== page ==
Guarding against the inflation dog in emerging markets
The dog that didn’t bark was how the IMF described inflation. But might the fall in emerging market currencies reverse the current picture of largely benign inflation?
Nick Shearn, a portfolio manager at BlueBay Asset Management, sees the rise in inflation as not an if but a when, which makes inflation-linked bonds (linkers in common parlance) a good idea. These would hedge not only against EM but also G7 inflation — he calculates the correlation between the two at around 0.8 percent. He says linkers outperform as inflation uncertainty increases, hence:
As a result of the loose monetary policies of recent years that have been implemented to promote growth within emerging market economies, we believe rising as well as persistent inflation should become a trend….. Currently we are seeing the early signs of an inflation dynamic in isolated countries such as in Brazil. But, as inflation begins to rise across the region, inflation uncertainty will also begin to rise and consequently inflation-linked bonds should perform well.
The way linkers work is that the principal of the bond is indexed to inflation and the coupon is calculated using the nominal rate and the inflation index. A rise in inflation expectations would lead to a higher coupon.
There has indeed been some investor interest in EM linkers of late. State Street Global Advisors’ ETF arm, SPDR Europe, in April launched the first exchange-traded fund for EM inflation-linked bonds. It said at the time that three-quarters of the investors it surveyed expected global inflation to rise in the next 1-3 years, with developing countries especially hard hit.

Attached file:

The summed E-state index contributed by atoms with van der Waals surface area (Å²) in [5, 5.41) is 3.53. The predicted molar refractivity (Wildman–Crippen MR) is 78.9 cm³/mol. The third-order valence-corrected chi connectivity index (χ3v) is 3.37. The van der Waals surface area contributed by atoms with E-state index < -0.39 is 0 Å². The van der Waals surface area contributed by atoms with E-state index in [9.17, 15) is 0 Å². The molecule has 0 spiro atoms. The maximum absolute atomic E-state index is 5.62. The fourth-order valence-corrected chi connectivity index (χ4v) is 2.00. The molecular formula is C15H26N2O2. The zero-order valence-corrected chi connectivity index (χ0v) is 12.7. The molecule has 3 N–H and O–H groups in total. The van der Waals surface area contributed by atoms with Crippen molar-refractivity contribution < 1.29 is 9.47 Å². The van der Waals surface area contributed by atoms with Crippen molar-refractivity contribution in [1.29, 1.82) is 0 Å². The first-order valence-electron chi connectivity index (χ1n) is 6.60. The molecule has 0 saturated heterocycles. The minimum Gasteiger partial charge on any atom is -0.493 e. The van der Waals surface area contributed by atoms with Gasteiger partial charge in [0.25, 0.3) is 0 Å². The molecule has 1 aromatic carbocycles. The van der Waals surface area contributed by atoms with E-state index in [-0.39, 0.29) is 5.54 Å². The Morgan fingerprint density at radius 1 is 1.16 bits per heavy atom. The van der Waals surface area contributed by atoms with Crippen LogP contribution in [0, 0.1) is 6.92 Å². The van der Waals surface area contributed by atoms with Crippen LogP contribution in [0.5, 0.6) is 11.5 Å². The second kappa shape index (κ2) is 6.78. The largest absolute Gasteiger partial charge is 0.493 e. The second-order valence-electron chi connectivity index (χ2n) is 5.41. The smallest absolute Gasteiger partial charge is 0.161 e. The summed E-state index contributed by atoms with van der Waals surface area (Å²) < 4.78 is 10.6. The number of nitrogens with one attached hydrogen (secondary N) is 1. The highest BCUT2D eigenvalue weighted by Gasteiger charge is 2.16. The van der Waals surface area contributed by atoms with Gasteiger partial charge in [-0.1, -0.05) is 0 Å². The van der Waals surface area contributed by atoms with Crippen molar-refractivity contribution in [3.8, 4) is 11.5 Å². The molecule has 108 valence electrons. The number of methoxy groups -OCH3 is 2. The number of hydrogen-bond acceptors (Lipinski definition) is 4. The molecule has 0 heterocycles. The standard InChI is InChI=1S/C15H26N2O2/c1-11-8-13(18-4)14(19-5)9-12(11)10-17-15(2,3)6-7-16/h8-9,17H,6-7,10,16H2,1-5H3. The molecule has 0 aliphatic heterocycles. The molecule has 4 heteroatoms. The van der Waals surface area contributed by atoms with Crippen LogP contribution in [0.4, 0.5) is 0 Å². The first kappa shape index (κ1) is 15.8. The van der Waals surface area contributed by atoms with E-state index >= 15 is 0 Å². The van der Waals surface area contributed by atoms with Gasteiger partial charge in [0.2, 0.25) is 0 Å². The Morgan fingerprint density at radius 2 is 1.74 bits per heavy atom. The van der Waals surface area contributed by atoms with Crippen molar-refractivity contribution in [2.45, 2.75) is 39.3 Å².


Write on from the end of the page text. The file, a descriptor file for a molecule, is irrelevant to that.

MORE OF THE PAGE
One problems for investors though has been that emerging market linkers are relatively few. State Street puts the value of this market at a trifling $600 billion (total local currency emerging debt in comparison amounts to over $7 trillion). Issuance is concentrated in a few countries — Brazil, South Africa, South Korea and Poland have issued most of the EM linkers that are out there. But the market is growing. Shearn notes a growing linker curve in Thailand, while Indonesia and Philippines are also considering issuance.
The latest entrant to the market is India, which saw good demand at its first ever linker auction this week and plans to sell up to $2.7 billion worth of bonds in the fiscal year to March 2014. But the Indian linker plan is likely to share the problems faced by many other EM linker markets — thin liquidity as a result of dominance by local banks and pension funds who are usually buy-and-hold investors. says Steve O’Hanlon, head of fixed income at ACPI Investment Managers. But he is not yet buying the Indian linker. O’Hanlon says:
(Issung inflation-linked bonds) sends a message the authorities are not massively concerned about inflation going forward and that’s a positive. But we don’t know how the liquidity will be and how much they will roll out ultimately. Most importantly, how effective will it be in determining what inflation expectation will be if the market becomes illiquid very quickly.
Analysts at Barclays are not too keen on the Indian linker either. India’s motivation in issuing an inflation-hedged instrument is to wean locals off their addiction to gold, and given expectations of 5.3 percent inflation this year, Barclays reckon the bond needs a real yield of at least 1.75 percent to be attractive. But huge local demand could drive real yields to around 1.25 percent, they reckon.